Changes in C-reactive protein in patients with moderate-to-severe psoriasis switched to adalimumab therapy after suboptimal response to etanercept, methotrexate or phototherapy.

Research paper by B E BE Strober, Y Y Poulin, C C Teller, Y Y Wang, D A DA Williams, O M OM Goldblum

Indexed on: 16 Jan '14Published on: 16 Jan '14Published in: Journal of the European Academy of Dermatology and Venereology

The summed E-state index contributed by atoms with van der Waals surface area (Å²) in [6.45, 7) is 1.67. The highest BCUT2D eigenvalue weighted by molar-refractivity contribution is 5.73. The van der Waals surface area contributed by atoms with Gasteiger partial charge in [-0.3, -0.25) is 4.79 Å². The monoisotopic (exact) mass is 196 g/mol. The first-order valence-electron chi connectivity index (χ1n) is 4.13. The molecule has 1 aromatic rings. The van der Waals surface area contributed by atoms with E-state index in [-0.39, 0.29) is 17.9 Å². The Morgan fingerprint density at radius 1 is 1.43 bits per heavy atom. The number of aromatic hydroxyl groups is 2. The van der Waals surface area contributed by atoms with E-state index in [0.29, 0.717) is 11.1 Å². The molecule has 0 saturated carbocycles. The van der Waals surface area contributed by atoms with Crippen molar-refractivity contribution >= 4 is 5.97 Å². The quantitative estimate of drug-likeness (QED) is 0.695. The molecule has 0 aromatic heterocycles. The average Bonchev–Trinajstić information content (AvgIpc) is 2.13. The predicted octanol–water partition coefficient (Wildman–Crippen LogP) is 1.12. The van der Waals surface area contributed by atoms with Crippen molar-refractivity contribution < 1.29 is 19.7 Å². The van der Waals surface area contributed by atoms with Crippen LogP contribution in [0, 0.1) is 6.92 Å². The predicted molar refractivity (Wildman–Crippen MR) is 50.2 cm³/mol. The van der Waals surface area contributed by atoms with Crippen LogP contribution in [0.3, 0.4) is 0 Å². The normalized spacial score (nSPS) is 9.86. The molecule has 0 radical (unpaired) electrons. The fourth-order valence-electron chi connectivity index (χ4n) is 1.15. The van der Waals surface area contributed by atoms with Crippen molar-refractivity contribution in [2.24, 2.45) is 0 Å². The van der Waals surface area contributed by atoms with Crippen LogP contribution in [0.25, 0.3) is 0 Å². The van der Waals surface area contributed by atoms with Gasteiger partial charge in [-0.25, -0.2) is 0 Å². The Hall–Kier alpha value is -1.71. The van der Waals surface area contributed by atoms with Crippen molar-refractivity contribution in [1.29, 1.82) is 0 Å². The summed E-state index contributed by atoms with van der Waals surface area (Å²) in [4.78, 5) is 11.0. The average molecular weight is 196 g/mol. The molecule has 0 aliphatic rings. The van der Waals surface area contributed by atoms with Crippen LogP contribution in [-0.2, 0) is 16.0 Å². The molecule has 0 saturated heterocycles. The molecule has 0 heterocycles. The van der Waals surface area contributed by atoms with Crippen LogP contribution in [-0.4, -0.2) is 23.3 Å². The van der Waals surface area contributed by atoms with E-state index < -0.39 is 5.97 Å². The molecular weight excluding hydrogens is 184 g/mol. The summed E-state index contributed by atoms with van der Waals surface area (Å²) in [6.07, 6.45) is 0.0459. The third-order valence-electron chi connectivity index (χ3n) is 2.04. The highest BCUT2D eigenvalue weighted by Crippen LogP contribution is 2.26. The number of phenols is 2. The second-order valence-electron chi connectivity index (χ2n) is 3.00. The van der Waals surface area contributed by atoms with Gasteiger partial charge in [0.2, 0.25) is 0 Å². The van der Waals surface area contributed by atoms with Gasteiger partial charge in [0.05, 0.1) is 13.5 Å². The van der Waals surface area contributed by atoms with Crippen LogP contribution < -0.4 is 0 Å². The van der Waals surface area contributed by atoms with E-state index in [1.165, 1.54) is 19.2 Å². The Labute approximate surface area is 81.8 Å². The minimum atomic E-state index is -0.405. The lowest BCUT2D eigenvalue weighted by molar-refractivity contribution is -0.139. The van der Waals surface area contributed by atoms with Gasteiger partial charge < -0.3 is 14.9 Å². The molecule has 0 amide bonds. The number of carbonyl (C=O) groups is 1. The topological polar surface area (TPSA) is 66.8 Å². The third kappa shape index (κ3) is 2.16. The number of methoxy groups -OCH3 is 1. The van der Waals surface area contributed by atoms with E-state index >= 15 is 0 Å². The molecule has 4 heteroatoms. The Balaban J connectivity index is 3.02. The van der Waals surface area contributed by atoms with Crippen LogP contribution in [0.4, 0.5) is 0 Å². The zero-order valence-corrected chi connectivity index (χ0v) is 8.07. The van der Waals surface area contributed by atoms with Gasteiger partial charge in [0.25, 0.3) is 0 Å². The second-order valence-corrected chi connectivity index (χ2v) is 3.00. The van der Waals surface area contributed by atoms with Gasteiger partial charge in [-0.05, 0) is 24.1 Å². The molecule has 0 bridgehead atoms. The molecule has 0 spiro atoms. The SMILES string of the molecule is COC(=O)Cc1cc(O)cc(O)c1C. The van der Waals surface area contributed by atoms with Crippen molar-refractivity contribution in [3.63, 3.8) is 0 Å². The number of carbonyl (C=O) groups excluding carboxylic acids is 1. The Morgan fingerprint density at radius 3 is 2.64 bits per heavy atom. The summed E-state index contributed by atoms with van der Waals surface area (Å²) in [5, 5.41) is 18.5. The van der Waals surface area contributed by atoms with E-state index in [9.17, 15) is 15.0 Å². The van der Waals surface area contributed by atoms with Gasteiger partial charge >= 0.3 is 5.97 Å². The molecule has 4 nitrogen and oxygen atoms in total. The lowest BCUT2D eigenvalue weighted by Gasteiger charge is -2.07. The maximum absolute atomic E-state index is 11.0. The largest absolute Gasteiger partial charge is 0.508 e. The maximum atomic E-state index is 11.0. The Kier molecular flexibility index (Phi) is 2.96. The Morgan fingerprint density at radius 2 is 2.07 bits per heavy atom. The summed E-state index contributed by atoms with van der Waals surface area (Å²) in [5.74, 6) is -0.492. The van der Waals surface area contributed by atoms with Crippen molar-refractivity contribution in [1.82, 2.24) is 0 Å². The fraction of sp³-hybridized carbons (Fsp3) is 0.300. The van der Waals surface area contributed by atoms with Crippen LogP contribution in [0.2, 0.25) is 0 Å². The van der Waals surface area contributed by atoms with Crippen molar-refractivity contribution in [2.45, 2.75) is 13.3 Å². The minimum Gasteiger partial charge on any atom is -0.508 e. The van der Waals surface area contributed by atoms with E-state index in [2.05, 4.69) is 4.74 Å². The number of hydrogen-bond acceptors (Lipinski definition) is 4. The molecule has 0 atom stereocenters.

Psoriasis treatment can lower levels of the inflammatory biomarker C-reactive protein (CRP).Evaluate CRP changes in patients with chronic plaque psoriasis who switched to adalimumab following suboptimal response to previous therapies.C-reactive protein was measured at screening and after 16 weeks of adalimumab treatment following discontinuation of previous therapies: etanercept (substudy E; n = 77), methotrexate (substudy M; n = 38) or narrow-band ultraviolet B phototherapy (substudy P; n = 27). Associations of CRP with baseline characteristics and efficacy measures were evaluated.Median CRP change at the final visit was -0.3 mg/L overall and -0.4, -0.3 and -0.3 mg/L in substudies E, M and P respectively. Clinical response [Physician Global Assessment (PGA) 'clear' or 'minimal'] was associated with greater CRP reductions vs. no response (PGA 'mild' or worse) overall (-0.4 vs. -0.3 mg/L) and in substudies E (-0.4 vs. -0.1 mg/L) and M (-0.5 vs. -0.2 mg/L), but not P (-0.1 vs. -0.4 mg/L). CRP decreases were, respectively, -0.4 and -0.3 mg/L in patients with and without a history of psoriatic arthritis and -0.1, -0.3 and -0.6 mg/L in normal weight, overweight and obese patients, respectively. CRP decreases after 16 weeks correlated positively (β = 0.004) with percentage change in Psoriasis Area and Severity Index (PASI; P = 0.0398) and negatively (β = -0.360) with baseline CRP (P < 0.0001).C-reactive protein levels decreased during adalimumab therapy in patients with psoriasis who experienced suboptimal response to previous therapies. Clinical response was associated with greater CRP reductions overall and in substudies E and M, but not P. CRP reductions correlated with percentage reductions in PASI.